Thoughts on economics and liberty

Response to a commentator regarding climate change

Received this:

I read and very much agree with your article ‘Climate science Violates the Basic Precepts of Science’ but the mathematician Professor John Andrews, who will soon be delivering a talk in our town on “technologies to combat global warming”, to whom I showed your article, has commented, “there is no reference to existing evidence of global warming and no alternative explanation of the observed data”.
He adds “uncertainty of predictions is no basis for rejecting the arguments involved”.

I would very much welcome and be most grateful to you for any responses you feel you can make to this.


Thanks, but the mathematician needs to consider how science works. A theory makes a specific prediction and the prediction must come true. When a prediction fails, the theory is falsified. Period.

As far as other explanations for observed temperature variations are concerned, there can be many other explanations for the mild increase in temperature . Ian Plimer’s book is the best introduction to the many alternative explanations but other books/ articles deal with such explanations. The field is wide open. Ranging from natural increase over 200 years after the Little Ice Age to the variability of the sun, to the influence of multi-decadal oscillations, there is no shortage of alternative hypotheses that are complementary to CO2. Then there are a vast number of theories about feedback effects, and so on.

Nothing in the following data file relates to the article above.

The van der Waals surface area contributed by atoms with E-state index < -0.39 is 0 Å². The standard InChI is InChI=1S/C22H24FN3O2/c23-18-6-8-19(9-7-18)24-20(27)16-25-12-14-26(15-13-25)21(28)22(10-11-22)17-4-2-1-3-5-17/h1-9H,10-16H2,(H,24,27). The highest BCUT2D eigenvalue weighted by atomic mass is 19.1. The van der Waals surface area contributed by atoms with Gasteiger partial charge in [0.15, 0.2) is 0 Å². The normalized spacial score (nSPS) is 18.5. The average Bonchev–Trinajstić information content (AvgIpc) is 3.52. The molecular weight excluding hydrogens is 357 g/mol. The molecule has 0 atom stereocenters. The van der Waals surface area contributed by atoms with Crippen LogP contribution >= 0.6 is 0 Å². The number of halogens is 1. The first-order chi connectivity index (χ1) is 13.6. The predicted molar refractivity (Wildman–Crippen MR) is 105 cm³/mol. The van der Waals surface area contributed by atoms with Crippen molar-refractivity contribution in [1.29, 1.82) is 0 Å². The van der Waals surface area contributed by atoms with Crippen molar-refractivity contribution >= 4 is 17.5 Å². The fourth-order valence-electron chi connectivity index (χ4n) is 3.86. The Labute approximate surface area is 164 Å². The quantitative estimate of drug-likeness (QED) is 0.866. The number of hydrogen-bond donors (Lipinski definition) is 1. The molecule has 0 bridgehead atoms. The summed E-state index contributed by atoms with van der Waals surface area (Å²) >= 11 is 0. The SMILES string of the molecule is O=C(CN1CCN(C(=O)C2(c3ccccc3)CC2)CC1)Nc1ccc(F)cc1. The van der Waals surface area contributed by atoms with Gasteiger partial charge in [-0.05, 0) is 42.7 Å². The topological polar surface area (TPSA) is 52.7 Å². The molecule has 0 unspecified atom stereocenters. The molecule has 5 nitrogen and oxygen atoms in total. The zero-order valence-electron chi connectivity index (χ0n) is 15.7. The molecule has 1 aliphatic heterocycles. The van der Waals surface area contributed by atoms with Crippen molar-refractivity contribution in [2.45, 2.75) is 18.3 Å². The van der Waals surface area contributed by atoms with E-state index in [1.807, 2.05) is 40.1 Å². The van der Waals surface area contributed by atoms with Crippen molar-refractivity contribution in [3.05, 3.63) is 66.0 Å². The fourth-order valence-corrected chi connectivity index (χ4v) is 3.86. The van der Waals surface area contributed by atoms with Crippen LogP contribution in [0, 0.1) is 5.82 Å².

The only issue, however, for policy makers is about CO2. Its precise consequences are predicted by modelling and these have been falsified (except for a Russian model which predicts very low increase in temperature). Therefore, whether other explanations are right or wrong, one thing is clear: the CO2 explanation is highly exaggerated, hence not worthy of any panic response. Worth watching and studying but not panicking.


I made this 2 minute chart – one possible explanation

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Sanjeev Sabhlok

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